I think you’re stereotyping a lot, Brent. I think that “most of the young people” you know today are probably not that much different than most of the young people twenty or thirty years ago. Every generation thinks that the younger generation is irresponsible and has “no concept of reality” and is “spoiled.” Yes, sometimes younger people are spoiled. Sometimes older people are spoiled. I think that a lot of older people are just as “spoiled” since a lot of older people are no longer used to struggling as much financially as they used to, or at least have different definitions of “struggling” than they used to.

    I’m not saying older people are spoiled – I don’t think they are. I’m just saying that maybe you should reexamine what your definition of “spoiled” is, think back to when you were just graduating from college, and think about whether it was as easy and the salary was as “fine” as you think it was. Its normal to struggle a little bit financially when you’re first out on your own. It will be for me; it was for my parents, and it probably was for their parents. And it probably will be for my eventual children…I just hope that I remember that and don’t jump to criticizing them for it when that day comes.

  31. Eve says:

    Dinner allowance? What is that? I know I am late in commenting to this article, but the thing that floors me is we are not expecting a “King’s ransome”. We only want what we are worth! I am paid about 11,000 less than the bottom 10% not just in the nation for my field but for the entire state I am in, which doesn’t start out typically high as it is. That is right, 11,000 less and that is with experience. Needless to say I did not haggle for a higher salary when I started and that is part of the problem. But my God, this article is about not being able to survive in a city or a large city for that matter where “young people want to live” and the sad thing is I couldn’t even get a shack on the side of the road in the country for my salary….much less start a family; something I need to do soon as I approach the age of 30.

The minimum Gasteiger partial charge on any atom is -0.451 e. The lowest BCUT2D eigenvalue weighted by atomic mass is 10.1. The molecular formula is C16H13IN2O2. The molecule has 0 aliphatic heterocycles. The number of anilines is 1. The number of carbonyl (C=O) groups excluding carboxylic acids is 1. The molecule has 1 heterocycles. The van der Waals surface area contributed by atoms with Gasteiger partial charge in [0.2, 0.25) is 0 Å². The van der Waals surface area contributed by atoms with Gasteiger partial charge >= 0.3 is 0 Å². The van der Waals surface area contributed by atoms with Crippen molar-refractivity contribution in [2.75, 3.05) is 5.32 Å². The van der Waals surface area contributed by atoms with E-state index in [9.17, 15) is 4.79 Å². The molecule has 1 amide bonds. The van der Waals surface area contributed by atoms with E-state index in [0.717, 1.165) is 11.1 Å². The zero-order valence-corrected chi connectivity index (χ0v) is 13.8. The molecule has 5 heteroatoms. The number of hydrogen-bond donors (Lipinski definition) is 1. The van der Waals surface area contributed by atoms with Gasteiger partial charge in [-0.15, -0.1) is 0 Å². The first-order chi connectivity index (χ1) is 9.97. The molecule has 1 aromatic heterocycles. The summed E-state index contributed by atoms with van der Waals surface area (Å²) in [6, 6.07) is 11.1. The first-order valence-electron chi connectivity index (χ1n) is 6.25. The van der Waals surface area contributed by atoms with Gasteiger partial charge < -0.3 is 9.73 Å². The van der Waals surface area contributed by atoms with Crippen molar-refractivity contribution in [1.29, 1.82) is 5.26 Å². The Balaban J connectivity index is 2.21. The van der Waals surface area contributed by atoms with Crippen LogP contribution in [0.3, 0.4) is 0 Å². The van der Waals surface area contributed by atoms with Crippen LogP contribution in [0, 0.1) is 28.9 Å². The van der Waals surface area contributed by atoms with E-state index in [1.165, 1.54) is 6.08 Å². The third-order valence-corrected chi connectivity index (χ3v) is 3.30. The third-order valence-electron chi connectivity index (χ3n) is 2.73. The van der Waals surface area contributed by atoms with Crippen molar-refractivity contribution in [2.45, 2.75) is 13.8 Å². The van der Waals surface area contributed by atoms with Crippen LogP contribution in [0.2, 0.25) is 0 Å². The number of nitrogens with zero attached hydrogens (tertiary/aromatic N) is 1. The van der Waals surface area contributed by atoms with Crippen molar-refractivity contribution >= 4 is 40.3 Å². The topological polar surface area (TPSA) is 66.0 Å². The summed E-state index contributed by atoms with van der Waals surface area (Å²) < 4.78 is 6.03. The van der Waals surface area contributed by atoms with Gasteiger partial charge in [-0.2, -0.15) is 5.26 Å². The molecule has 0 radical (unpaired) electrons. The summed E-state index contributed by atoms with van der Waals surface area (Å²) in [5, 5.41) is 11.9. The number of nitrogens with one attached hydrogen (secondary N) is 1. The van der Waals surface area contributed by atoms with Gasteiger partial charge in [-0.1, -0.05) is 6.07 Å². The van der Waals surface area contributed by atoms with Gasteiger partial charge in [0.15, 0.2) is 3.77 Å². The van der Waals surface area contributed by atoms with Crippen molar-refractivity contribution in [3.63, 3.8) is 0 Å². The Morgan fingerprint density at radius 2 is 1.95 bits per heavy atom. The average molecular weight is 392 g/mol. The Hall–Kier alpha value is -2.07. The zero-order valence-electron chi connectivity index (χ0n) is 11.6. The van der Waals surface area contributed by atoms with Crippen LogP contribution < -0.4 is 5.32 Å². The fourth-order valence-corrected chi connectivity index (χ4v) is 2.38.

32. Minimum Wage says:

    I’m a boomer earning my state minimum wage. I have no retirement plan, no assets, and a persistent student loan balance.

    How am I supposed to survive on that?

  33. Laura says:

    I totally agree with #3, #4, and #6. I attend school at the University of WI – Milwaukee, and if my parents lived nearby, I would for sure save money and live with them.
    I have worked part-time all throughout college. By doing this I have been able to pay my rent throughout college and my utilities and not borrowing extra from financial aid and a private lender.
    Also, by living with roommates, of course it’s a bit more expensive, but then you cut your utilities down by however many people live with you. It’s great. I wouldn’t have done it any other way.

  34. benjamin boyce says:

    stop telling people to come to Portland!!!! we are sick to death of you all

  35. pdxRACHAEL says:

    While I think your article touches on some very interesting facts, as a recent graduate (2008) I have to disagree with #7. Like many other people quoted in this article, I took a job right out of college, in field of study, I live in the second largest city in the state, and I am still having a rough go of it. What’s more is that as an ambitious, driven, young professional, I shouldn’t have to simply accept that I don’t have the earning potential straight of of college as the generations before me did.

    The cost of college eduacation is skyrocketing, each graduation year paying more in student debt then the year before, and that trend is sure to continue. But what’s more is while the cost of higher education is rising the wages are simply not keeping up with the cost of living.